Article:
Nov 12, 2019 1:00 PM

Author: Sonal Oza, MD


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Sonal Oza, MD
“I just wish I could physically take care of myself.”
“I want to walk down the aisle at my son’s wedding.”
“I wish I could work.”
“I want to be fit enough to go on our next family vacation.”

Patients often tell me how a cancer diagnosis affects all aspects of their lives. It not only is a tumultuous, uncertain medical experience. It also disrupts life at home, work, school, and in the community. Cancer and its treatments can impair physical function and can even result in disability.

I’m a physician who specializes in cancer rehabilitation medicine. The goal of this area of medicine is to restore and improve physical function. Cancer rehabilitation doctors pay attention to all the issues that may affect a patient’s ability to function, such as other medical conditions, access to health care services, and your surrounding environment.

We work with each patient on a plan tailored to their goals and current situation. Our goal is to improve symptoms so you can take part in life’s daily activities. Cancer rehabilitation medicine can help patients with many cancer-related issues:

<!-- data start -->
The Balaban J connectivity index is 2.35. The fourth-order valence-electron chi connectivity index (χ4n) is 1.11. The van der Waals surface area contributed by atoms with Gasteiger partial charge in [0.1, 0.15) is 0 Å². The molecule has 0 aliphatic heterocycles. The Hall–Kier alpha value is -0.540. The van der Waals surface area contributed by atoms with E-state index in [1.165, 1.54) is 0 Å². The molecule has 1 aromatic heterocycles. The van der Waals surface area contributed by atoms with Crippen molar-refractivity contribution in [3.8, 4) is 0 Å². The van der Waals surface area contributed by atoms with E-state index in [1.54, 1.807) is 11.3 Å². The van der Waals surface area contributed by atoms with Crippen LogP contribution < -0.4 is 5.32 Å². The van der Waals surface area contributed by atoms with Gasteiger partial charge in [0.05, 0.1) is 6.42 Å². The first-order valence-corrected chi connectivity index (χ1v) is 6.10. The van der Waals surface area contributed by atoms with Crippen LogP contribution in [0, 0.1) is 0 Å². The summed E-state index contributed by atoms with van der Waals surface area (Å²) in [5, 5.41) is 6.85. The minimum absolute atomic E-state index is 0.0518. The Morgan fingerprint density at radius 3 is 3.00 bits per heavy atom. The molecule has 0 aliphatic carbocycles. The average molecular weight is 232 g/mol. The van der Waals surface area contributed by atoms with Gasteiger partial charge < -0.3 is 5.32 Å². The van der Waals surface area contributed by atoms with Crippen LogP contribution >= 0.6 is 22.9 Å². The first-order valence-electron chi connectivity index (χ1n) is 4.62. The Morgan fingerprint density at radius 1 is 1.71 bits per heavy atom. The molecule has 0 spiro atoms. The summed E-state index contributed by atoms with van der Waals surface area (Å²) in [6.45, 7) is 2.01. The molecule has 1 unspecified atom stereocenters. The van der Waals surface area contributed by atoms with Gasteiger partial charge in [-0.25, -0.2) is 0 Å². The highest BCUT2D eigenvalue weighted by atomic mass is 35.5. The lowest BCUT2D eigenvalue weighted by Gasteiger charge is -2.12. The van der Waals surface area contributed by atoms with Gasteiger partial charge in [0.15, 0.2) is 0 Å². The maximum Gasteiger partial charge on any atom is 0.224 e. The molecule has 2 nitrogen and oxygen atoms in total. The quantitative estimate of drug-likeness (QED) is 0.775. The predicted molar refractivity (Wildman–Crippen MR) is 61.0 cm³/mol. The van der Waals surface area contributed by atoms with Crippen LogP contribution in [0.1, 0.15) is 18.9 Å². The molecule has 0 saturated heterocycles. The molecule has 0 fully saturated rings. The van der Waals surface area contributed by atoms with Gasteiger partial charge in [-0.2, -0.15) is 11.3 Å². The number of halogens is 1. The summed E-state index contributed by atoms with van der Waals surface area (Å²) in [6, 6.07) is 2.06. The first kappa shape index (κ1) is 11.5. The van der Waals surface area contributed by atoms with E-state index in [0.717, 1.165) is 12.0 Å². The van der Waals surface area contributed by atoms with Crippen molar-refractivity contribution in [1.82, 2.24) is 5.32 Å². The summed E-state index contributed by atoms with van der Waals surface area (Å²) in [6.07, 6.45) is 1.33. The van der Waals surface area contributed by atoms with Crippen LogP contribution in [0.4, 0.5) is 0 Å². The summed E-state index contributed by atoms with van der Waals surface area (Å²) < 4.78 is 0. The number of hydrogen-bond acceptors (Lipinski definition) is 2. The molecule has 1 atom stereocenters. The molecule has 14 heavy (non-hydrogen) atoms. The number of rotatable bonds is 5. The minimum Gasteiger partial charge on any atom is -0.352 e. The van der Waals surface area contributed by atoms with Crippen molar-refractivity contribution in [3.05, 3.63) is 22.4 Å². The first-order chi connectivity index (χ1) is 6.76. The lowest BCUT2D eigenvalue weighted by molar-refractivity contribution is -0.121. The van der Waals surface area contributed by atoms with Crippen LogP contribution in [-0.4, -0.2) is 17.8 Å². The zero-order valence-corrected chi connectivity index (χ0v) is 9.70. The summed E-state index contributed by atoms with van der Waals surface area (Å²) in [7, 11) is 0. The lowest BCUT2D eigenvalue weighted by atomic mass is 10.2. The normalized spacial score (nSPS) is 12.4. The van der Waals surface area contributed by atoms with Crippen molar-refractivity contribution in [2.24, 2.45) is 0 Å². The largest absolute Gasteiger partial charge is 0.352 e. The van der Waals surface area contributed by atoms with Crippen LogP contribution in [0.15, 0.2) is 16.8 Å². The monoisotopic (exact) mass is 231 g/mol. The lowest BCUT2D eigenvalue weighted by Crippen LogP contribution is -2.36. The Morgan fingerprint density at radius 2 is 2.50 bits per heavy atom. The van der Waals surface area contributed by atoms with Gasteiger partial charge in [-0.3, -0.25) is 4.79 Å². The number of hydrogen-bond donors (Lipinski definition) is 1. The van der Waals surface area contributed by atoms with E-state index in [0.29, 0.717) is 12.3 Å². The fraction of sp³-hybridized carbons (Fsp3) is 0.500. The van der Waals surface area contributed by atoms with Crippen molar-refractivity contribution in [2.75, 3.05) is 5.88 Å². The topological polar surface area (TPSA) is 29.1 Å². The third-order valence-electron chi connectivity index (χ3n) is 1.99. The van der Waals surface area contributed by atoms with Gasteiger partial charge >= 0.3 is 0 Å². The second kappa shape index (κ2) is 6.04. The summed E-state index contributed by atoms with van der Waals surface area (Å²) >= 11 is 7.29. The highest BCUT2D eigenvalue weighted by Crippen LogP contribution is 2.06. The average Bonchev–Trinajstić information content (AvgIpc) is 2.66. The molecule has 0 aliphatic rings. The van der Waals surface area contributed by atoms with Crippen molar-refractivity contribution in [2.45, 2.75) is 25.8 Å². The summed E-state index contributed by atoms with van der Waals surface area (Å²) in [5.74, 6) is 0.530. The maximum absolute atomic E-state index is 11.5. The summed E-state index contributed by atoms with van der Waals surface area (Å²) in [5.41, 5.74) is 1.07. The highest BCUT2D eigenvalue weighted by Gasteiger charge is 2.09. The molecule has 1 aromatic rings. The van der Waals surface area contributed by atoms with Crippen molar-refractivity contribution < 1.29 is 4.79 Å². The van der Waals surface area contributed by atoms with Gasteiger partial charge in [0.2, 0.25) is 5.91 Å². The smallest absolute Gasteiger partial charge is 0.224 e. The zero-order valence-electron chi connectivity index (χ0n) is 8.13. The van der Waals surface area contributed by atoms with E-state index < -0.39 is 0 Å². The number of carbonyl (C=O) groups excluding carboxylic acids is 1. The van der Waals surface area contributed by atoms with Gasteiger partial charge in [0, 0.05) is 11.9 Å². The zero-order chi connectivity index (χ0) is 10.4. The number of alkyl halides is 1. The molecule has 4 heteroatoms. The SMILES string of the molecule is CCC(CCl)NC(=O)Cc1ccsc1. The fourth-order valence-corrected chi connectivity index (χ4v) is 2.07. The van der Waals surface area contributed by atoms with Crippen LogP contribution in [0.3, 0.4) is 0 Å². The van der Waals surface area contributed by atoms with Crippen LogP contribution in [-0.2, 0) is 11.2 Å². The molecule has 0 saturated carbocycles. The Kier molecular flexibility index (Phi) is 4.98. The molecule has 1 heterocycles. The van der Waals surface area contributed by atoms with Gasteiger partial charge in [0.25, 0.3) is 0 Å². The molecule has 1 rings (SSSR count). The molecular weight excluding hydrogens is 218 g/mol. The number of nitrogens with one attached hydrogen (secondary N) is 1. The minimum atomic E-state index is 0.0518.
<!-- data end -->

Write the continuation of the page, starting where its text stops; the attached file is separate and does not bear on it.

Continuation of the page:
• Bowel or bladder dysfunction: urgency, incontinence, trouble emptying
  • Fatigue
  • Having a hard time thinking clearly or remembering things
  • Problems with walking or balance
  • Swelling
  • Weakness, pain and stiffness in muscles and joints
  • Neuropathy

What to Expect at the Clinic Visit

The first rehabilitation clinic visit starts with a thorough physical exam. We talk about your goals for improving function, and we discuss the physical accessibility of your home. We may also measure specific physical functions such as walking speed.

What Happens Next

We come up with a rehabilitation plan, which may include these things:

  • Physical, occupational, or speech therapy
  • An exercise prescription
  • Non-opioid pain medication management
  • Injections to help with joint pain or muscle spasms
  • Tests to look for neuropathy and other nerve problems
  • Prescriptions for orthotic braces, prostheses, or assistive devices such as walkers and canes
  • Referrals to other medical specialists

Rehabilitation medicine spans all cancer diagnoses and all phases of care—before, during, and after treatment, including survivorship and end-of-life phases. Cancer rehabilitation doctors can help you get back your independence so you can do the things that are important to you, no matter where you are on your cancer journey.

For appointments with Dr. Oza, please call the following:

cancer care wellness center

Cancer touches all of us.

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